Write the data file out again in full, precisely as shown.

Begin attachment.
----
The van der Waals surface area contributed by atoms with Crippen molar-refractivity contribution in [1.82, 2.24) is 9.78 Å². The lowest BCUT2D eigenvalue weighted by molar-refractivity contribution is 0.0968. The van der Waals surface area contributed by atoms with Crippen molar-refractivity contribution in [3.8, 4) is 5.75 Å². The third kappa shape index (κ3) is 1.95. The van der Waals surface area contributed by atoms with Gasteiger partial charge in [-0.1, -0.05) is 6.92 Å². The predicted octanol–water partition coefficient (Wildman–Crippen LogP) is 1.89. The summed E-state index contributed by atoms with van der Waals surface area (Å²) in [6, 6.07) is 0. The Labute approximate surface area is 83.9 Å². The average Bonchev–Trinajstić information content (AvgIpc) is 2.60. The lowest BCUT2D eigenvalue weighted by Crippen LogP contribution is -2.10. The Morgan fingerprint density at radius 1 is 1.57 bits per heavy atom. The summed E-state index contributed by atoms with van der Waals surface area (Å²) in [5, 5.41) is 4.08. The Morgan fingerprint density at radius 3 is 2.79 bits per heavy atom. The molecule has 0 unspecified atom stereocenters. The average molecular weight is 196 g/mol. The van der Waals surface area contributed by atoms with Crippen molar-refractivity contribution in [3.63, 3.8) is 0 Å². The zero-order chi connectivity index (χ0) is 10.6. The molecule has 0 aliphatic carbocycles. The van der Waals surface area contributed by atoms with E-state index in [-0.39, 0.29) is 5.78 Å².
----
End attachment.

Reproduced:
The van der Waals surface area contributed by atoms with Crippen molar-refractivity contribution in [1.82, 2.24) is 9.78 Å². The lowest BCUT2D eigenvalue weighted by molar-refractivity contribution is 0.0968. The van der Waals surface area contributed by atoms with Crippen molar-refractivity contribution in [3.8, 4) is 5.75 Å². The third kappa shape index (κ3) is 1.95. The van der Waals surface area contributed by atoms with Gasteiger partial charge in [-0.1, -0.05) is 6.92 Å². The predicted octanol–water partition coefficient (Wildman–Crippen LogP) is 1.89. The summed E-state index contributed by atoms with van der Waals surface area (Å²) in [6, 6.07) is 0. The Labute approximate surface area is 83.9 Å². The average Bonchev–Trinajstić information content (AvgIpc) is 2.60. The lowest BCUT2D eigenvalue weighted by Crippen LogP contribution is -2.10. The Morgan fingerprint density at radius 1 is 1.57 bits per heavy atom. The summed E-state index contributed by atoms with van der Waals surface area (Å²) in [5, 5.41) is 4.08. The Morgan fingerprint density at radius 3 is 2.79 bits per heavy atom. The molecule has 0 unspecified atom stereocenters. The average molecular weight is 196 g/mol. The van der Waals surface area contributed by atoms with Crippen molar-refractivity contribution in [3.63, 3.8) is 0 Å². The zero-order chi connectivity index (χ0) is 10.6. The molecule has 0 aliphatic carbocycles. The van der Waals surface area contributed by atoms with E-state index in [-0.39, 0.29) is 5.78 Å².